How to Dramatically Reduce Your Monthly Spending to Buy Your First Home

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Buy Your First Home
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Let’s be honest with each other. Saving money is not the easiest thing in the world. It’s hard, and it requires sacrifice and discipline. However, saving money is worth all the trouble if you want to buy your first home.

Fortunately, you can use numerous strategies to lower your monthly expenses and save more towards a downpayment for your first home without skimping on life’s little pleasures.

Here are four simple but effective ideas to lower your monthly expenses drastically and save more.

1.     It always starts with a budget: create a minimal one and stick to it—no matter how much you have to sacrifice

The first step to reducing your expenditure is to create a budget.

There’re many ways to budget, but an excellent guideline is to keep your expenses under 30% of your income and only spend what you make. If you have debt, pay off as much of it as possible so that interest doesn’t eat into your income or savings or cause other financial challenges.

After creating a budget, stick to it, even if it means sacrificing some things, like skipping certain luxuries and wants or going without certain things—like cable TV.

You’ll realize that once you start getting used to living a minimal  lifestyle, saving money, and seeing yourself get closer to owning your first home, these small changes will feel more worth it and natural, so much so that you’ll want to find ways to save more.

2.    Do a monthly spending audit

One of the best ways to lower and handle your monthly spending is by doing a monthly budget audit.

Here’s how to do one in two easy steps:

Step 1: Figure out where your money goes each month

At the end of each month, whip out your financial records and look at them carefully, including bank statements and paid invoices (for any bills), credit card statements (if applicable), receipts for purchases made in cash or online, and anything else that might be relevant.

Remember that even if you don’t have exact figures for one specific expense category—such as food or clothing—you can get some general idea by looking at how much money comes in versus how much goes out each period over an entire year.

Step 2: Check for discrepancies, gaps, and money pits

Check for discrepancies between income and expenses when compared against each other over time.

Doing this will help you determine if some non-important aspects of your life are using up too much money that you can direct toward saving for your first home.

3.    Consolidate your debt

If you have multiple debts, you can reduce interest costs by consolidating them into one lower with lower monthly payments.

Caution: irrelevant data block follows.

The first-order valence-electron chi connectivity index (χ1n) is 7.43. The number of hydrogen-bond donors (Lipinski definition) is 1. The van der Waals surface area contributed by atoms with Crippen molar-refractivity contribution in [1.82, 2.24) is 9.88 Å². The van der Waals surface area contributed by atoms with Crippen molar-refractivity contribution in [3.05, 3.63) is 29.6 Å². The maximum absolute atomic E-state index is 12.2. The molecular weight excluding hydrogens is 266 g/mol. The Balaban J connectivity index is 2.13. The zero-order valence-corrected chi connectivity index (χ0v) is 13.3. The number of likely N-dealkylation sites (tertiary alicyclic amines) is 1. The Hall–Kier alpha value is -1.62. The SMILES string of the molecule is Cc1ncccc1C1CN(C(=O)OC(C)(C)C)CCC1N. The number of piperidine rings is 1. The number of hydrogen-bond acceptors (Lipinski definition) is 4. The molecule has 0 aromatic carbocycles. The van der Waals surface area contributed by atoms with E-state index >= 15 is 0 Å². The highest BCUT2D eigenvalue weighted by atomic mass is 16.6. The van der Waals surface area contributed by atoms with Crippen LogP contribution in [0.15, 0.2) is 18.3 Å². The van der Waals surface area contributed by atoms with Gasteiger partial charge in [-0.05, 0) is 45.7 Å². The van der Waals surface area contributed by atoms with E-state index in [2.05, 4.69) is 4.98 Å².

If you have loans with high-interest rates, consolidating can also help you save money on monthly payments and lower the total amount of principal you need to pay off to retire your debt.

Loan consolidation is not without its risks, though. For example:

  • Consolidation loans and other types of financing for home ownership (i.e., conventional mortgages) don’t meet your needs.
  • In some cases, if a lender does not approve your request for consolidation, it could mean they will only lend money once another lender offers them an opportunity.

4.    Use a home affordability calculator to see what a difference your monthly spending makes

Now that you have a better idea of how much your monthly spending will be, it is time to see what a difference it makes. You can do this using a home affordability calculator.

To use such calculators, you only need to enter your relevant information, including your monthly income and expenses. Next, click “Calculate” to see your monthly housing budget if you were buying without help and how much extra money you would need to save each month until you have what you need to buy your first home or for a downpayment.

Another way to determine how much money you need for down payments, closing costs, and other costs associated with buying a house is by analyzing your home buying financial plan.

After gathering and analyzing this information, you can do several things, including determining your debt-to-income ratio, closing costs, and which aspects of your monthly expenditure you need to work on to ensure you can comfortably afford your first home.

Conclusion

Changing your spending habits and drastically reducing your monthly expenditure to save more toward buying your first home takes work, but it is possible if you become a mindful spender.

Must Read: The Ultimate Guide for Millennials: Buying Your First Home